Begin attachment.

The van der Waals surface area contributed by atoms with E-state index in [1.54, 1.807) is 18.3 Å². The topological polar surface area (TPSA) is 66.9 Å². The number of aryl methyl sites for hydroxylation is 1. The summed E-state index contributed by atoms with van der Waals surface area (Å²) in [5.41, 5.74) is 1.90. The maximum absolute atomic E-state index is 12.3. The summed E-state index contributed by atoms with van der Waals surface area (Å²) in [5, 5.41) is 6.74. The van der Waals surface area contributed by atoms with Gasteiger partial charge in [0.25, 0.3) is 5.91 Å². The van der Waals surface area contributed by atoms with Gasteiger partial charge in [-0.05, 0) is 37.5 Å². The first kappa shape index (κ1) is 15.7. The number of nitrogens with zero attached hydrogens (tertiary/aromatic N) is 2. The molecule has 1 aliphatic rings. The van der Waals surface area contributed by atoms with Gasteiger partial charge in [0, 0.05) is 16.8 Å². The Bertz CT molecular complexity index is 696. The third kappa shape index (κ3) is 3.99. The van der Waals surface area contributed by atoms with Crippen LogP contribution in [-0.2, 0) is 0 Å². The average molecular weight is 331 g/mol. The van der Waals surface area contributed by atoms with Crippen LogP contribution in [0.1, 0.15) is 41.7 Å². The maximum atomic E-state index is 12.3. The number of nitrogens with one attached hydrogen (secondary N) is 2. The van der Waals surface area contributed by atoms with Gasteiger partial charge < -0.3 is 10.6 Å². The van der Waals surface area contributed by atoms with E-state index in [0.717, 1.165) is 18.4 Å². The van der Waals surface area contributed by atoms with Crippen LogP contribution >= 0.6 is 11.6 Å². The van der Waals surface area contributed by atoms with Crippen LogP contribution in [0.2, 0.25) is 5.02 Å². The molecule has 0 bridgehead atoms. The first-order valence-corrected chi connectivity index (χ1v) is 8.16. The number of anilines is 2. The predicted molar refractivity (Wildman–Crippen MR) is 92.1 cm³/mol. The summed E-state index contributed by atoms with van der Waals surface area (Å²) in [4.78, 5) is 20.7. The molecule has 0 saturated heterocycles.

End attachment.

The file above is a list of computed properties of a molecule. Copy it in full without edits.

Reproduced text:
The van der Waals surface area contributed by atoms with E-state index in [1.54, 1.807) is 18.3 Å². The topological polar surface area (TPSA) is 66.9 Å². The number of aryl methyl sites for hydroxylation is 1. The summed E-state index contributed by atoms with van der Waals surface area (Å²) in [5.41, 5.74) is 1.90. The maximum absolute atomic E-state index is 12.3. The summed E-state index contributed by atoms with van der Waals surface area (Å²) in [5, 5.41) is 6.74. The van der Waals surface area contributed by atoms with Gasteiger partial charge in [0.25, 0.3) is 5.91 Å². The van der Waals surface area contributed by atoms with Gasteiger partial charge in [-0.05, 0) is 37.5 Å². The first kappa shape index (κ1) is 15.7. The number of nitrogens with zero attached hydrogens (tertiary/aromatic N) is 2. The molecule has 1 aliphatic rings. The van der Waals surface area contributed by atoms with Gasteiger partial charge in [0, 0.05) is 16.8 Å². The Bertz CT molecular complexity index is 696. The third kappa shape index (κ3) is 3.99. The van der Waals surface area contributed by atoms with Crippen LogP contribution in [-0.2, 0) is 0 Å². The average molecular weight is 331 g/mol. The van der Waals surface area contributed by atoms with Crippen LogP contribution in [0.1, 0.15) is 41.7 Å². The maximum atomic E-state index is 12.3. The number of nitrogens with one attached hydrogen (secondary N) is 2. The van der Waals surface area contributed by atoms with Gasteiger partial charge < -0.3 is 10.6 Å². The van der Waals surface area contributed by atoms with E-state index in [0.717, 1.165) is 18.4 Å². The van der Waals surface area contributed by atoms with Crippen LogP contribution >= 0.6 is 11.6 Å². The van der Waals surface area contributed by atoms with Crippen LogP contribution in [0.2, 0.25) is 5.02 Å². The molecule has 0 bridgehead atoms. The first-order valence-corrected chi connectivity index (χ1v) is 8.16. The number of anilines is 2. The predicted molar refractivity (Wildman–Crippen MR) is 92.1 cm³/mol. The summed E-state index contributed by atoms with van der Waals surface area (Å²) in [4.78, 5) is 20.7. The molecule has 0 saturated heterocycles.